The Divine Sarah

Bewitching her admirers around the world, Sarah Bernhardt dazzled audiences as she pioneered the cult of celebrity

It was the kind of surreal mob scene New York reserves for showbiz celebs. Everyone was shouting to her, reaching for her. One woman tried to snip a lock of her hair. A hysterical girl brandished an autograph book, realized her pen was out of ink, then plunged her teeth into her own wrist and dipped the pen in blood. The year was 1880 and the star was actress Sarah Bernhardt, arguably the first international entertainment icon.

Born in 1844 Paris to a high-flying courtesan, Sarah was a sickly but headstrong girl, avowing early on, "I'll do whatever I want all my life!" When one of her mother's wealthy lovers got her a seat at the renowned Comédie Française, she found her niche. She would become the last of the great Romantic actresses—and she would do everything her way.

Not long after getting fired from the August Comédie Française (for slapping a leading lady), she landed in Brussels, where she had an affair with a prince, got pregnant and later gave birth to a son. But her work at Paris' Théatre de l'Odéon would soon bring Paris to its feet. After her performance in a Victor Hugo play, crowds unhitched the horses from her carriage and pulled it through the streets, shouting "Make way for our Sarah!"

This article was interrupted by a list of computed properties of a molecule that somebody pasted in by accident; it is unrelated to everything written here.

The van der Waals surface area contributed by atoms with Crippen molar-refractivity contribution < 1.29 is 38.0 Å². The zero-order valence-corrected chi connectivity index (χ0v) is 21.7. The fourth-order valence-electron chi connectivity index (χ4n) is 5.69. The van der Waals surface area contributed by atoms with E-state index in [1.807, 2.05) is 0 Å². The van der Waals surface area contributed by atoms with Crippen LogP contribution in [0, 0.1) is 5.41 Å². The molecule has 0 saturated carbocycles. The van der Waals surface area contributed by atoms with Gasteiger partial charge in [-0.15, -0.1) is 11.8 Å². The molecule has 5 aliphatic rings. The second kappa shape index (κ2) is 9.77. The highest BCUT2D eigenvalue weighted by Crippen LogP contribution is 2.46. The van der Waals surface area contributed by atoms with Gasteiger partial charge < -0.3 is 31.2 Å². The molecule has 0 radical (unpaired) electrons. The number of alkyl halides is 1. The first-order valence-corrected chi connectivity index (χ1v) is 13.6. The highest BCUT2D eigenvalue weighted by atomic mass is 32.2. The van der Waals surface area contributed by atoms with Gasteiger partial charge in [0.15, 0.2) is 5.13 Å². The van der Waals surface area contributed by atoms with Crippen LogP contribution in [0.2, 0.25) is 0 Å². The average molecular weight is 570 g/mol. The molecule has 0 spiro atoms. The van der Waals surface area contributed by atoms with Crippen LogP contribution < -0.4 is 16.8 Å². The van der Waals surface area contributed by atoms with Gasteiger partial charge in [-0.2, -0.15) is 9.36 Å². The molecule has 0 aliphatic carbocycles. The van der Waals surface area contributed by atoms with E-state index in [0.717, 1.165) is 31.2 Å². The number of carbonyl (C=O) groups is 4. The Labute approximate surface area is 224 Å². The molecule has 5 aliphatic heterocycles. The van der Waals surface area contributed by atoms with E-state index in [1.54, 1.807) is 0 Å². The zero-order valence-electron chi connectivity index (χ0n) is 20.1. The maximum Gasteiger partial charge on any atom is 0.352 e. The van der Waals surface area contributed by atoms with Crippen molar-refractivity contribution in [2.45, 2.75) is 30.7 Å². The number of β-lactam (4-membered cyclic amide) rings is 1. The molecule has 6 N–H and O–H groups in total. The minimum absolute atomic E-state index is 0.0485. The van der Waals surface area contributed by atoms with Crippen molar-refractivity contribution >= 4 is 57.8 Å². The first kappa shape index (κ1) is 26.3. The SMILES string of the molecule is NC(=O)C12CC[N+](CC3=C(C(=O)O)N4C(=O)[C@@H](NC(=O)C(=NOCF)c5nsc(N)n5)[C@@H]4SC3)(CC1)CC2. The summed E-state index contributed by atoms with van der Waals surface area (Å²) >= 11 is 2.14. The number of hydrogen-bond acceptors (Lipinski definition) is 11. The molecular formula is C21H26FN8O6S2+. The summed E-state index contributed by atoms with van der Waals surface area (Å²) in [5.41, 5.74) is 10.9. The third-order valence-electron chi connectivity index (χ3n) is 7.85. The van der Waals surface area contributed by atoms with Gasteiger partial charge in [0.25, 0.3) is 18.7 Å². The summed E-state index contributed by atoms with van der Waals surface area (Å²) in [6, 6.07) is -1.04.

Within a short time, the world would bow to her too. As a young woman she could transform herself into an 80-year-old crone, and at 56, she could convincingly play Napoleon's 20-year-old consumptive son, dying "as angels would die if they were allowed to," said one critic. Her renowned talent would prompt Austrian Emperor Franz Joseph to place an antique cameo necklace around her neck and Spain's King Alfonso XII to give her a diamond brooch. And when she curtsied to Czar Alexander III, he pleaded, "No, Madame, it is I who must bow to you," and he did so before his entire court.

During her 62-year career, she played some 70 roles in more than 125 productions. Bernhardt remained active even after her leg was amputated above the knee at age 71. She carried on until she collapsed while shooting a film on location in her Paris town house in the spring of 1923. All of Paris and much of the world mourned when she died on March 26 at age 78.

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